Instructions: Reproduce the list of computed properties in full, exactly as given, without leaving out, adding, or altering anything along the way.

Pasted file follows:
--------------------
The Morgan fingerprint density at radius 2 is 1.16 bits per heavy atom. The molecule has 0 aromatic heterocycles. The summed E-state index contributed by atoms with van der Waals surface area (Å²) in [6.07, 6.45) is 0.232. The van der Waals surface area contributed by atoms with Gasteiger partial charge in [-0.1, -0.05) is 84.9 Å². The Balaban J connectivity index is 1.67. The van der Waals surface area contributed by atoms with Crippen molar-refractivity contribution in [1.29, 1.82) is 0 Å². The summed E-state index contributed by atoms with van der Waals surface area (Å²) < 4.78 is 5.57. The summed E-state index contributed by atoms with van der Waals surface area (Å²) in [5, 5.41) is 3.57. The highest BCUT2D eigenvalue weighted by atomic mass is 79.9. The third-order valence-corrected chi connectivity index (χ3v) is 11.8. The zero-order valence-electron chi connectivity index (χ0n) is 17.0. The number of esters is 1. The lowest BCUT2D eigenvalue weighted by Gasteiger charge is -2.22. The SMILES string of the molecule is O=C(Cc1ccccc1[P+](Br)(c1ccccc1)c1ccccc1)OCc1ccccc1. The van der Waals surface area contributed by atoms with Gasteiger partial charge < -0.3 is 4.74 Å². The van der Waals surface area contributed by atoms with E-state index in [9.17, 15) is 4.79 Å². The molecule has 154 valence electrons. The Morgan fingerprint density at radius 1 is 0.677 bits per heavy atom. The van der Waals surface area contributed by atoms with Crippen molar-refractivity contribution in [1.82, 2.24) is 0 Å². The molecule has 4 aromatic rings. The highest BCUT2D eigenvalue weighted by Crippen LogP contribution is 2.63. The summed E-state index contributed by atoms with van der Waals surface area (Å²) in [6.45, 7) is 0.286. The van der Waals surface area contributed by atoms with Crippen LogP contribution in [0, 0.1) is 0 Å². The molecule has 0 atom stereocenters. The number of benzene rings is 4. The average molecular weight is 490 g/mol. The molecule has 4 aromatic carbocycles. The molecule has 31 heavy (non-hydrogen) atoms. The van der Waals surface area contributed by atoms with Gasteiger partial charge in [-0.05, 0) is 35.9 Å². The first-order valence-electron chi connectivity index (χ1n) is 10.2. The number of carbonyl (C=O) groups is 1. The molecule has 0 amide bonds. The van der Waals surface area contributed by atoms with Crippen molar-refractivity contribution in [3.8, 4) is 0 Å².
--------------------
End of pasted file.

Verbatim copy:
The Morgan fingerprint density at radius 2 is 1.16 bits per heavy atom. The molecule has 0 aromatic heterocycles. The summed E-state index contributed by atoms with van der Waals surface area (Å²) in [6.07, 6.45) is 0.232. The van der Waals surface area contributed by atoms with Gasteiger partial charge in [-0.1, -0.05) is 84.9 Å². The Balaban J connectivity index is 1.67. The van der Waals surface area contributed by atoms with Crippen molar-refractivity contribution in [1.29, 1.82) is 0 Å². The summed E-state index contributed by atoms with van der Waals surface area (Å²) < 4.78 is 5.57. The summed E-state index contributed by atoms with van der Waals surface area (Å²) in [5, 5.41) is 3.57. The highest BCUT2D eigenvalue weighted by atomic mass is 79.9. The third-order valence-corrected chi connectivity index (χ3v) is 11.8. The zero-order valence-electron chi connectivity index (χ0n) is 17.0. The number of esters is 1. The lowest BCUT2D eigenvalue weighted by Gasteiger charge is -2.22. The SMILES string of the molecule is O=C(Cc1ccccc1[P+](Br)(c1ccccc1)c1ccccc1)OCc1ccccc1. The van der Waals surface area contributed by atoms with Gasteiger partial charge < -0.3 is 4.74 Å². The van der Waals surface area contributed by atoms with E-state index in [9.17, 15) is 4.79 Å². The molecule has 154 valence electrons. The Morgan fingerprint density at radius 1 is 0.677 bits per heavy atom. The van der Waals surface area contributed by atoms with Crippen molar-refractivity contribution in [1.82, 2.24) is 0 Å². The molecule has 4 aromatic rings. The highest BCUT2D eigenvalue weighted by Crippen LogP contribution is 2.63. The summed E-state index contributed by atoms with van der Waals surface area (Å²) in [6.45, 7) is 0.286. The van der Waals surface area contributed by atoms with Crippen LogP contribution in [0, 0.1) is 0 Å². The molecule has 0 atom stereocenters. The number of benzene rings is 4. The average molecular weight is 490 g/mol. The molecule has 4 aromatic carbocycles. The molecule has 31 heavy (non-hydrogen) atoms. The van der Waals surface area contributed by atoms with Gasteiger partial charge in [-0.05, 0) is 35.9 Å². The first-order valence-electron chi connectivity index (χ1n) is 10.2. The number of carbonyl (C=O) groups is 1. The molecule has 0 amide bonds. The van der Waals surface area contributed by atoms with Crippen molar-refractivity contribution in [3.8, 4) is 0 Å².